CSIRO's Chief Executive report for the 2013 - 2014 Annual Report

This year has been extraordinary by any measure. Not only have we delivered on our Strategy and set new benchmarks for our science quality and impact, but we also embarked on our biggest transformational change of the last decade.

This is the third year of our 2011–15 Strategy and I am pleased that our strategic direction is delivering on our objectives. The strength of our Strategy is in the balance between adjusting to short-term conditions while investing strongly in the future through our people, science quality, infrastructure and long-term partnerships. In essence, our Strategy has helped differentiate CSIRO as a global leader for its essential role of delivering profound impact through excellent science and our increasing roles as connector and trusted advisor.

Megan Clarke

Dr Megan Clark

Our science quality has achieved new benchmarks as evidenced by our level of citations. We are equal or just above the best of Australian research-intensive universities in this metric.

One of the things I enjoy most is hearing about the incredible things our people do and seeing the gratitude on the faces of our partners. The work we do changes this nation and the world. We are changing people's lives, making our environment more sustainable, and creating new industries. In this report we share many of our science impacts, like bees with sensors, bushfire apps, new spin-out companies, prawn feeds, new sunscreens, water treatments, a cancer blood test, livestock transport optimisation, agricultural assessments and oil spill management – to name just a few.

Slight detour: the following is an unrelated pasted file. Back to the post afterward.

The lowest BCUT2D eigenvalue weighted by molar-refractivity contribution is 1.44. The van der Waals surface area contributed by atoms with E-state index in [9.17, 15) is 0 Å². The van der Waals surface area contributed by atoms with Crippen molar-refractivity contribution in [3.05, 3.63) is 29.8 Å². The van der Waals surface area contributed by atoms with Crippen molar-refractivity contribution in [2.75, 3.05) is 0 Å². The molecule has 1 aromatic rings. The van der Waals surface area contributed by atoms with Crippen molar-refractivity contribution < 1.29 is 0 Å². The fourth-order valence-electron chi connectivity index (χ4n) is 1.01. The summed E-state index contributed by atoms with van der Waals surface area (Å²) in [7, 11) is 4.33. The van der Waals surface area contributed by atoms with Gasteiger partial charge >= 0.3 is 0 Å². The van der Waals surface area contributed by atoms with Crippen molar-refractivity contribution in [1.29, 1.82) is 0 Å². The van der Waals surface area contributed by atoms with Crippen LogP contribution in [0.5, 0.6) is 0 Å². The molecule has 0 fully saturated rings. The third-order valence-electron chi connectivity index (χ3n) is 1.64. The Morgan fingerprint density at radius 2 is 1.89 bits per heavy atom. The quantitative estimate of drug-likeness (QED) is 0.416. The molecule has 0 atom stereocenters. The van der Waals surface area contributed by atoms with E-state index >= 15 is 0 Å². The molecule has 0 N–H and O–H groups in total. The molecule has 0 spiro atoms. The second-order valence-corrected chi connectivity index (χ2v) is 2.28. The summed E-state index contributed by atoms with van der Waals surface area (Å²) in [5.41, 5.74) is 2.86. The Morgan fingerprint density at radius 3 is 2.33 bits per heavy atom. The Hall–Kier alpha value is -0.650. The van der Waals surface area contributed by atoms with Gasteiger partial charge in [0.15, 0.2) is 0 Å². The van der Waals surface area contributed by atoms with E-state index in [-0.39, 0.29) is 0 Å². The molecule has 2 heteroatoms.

We have made excellent progress delivering $650 million of new science infrastructure and precinct projects. We have completed the Marine National Facility's new research vessel, Investigator, which will arrive in Hobart in September. The Pawsey Centre supercomputer is in its final phase and is slated to be the most powerful supercomputer in the Southern Hemisphere. We launched the National Resource Sciences Precinct in Perth as well as the Victorian Centre for Sustainable Chemical Manufacturing at our Clayton Precinct. The Australian Square Kilometre Array Pathfinder produced its first survey data to the delight of the astronomy community. We also completed the Sustainable Energy for the Square Kilometre Array project and National Geosequestration Lab in Western Australia. The Atlas of Living Australia reached two billion downloads, and we joined others in the new South Australian Health and Medical Research Institute building in Adelaide in what is shaping up to be a national medical precinct. And we commenced over $200 million investment in our Black Mountain and Clayton redevelopments that are central to our Precinct strategy.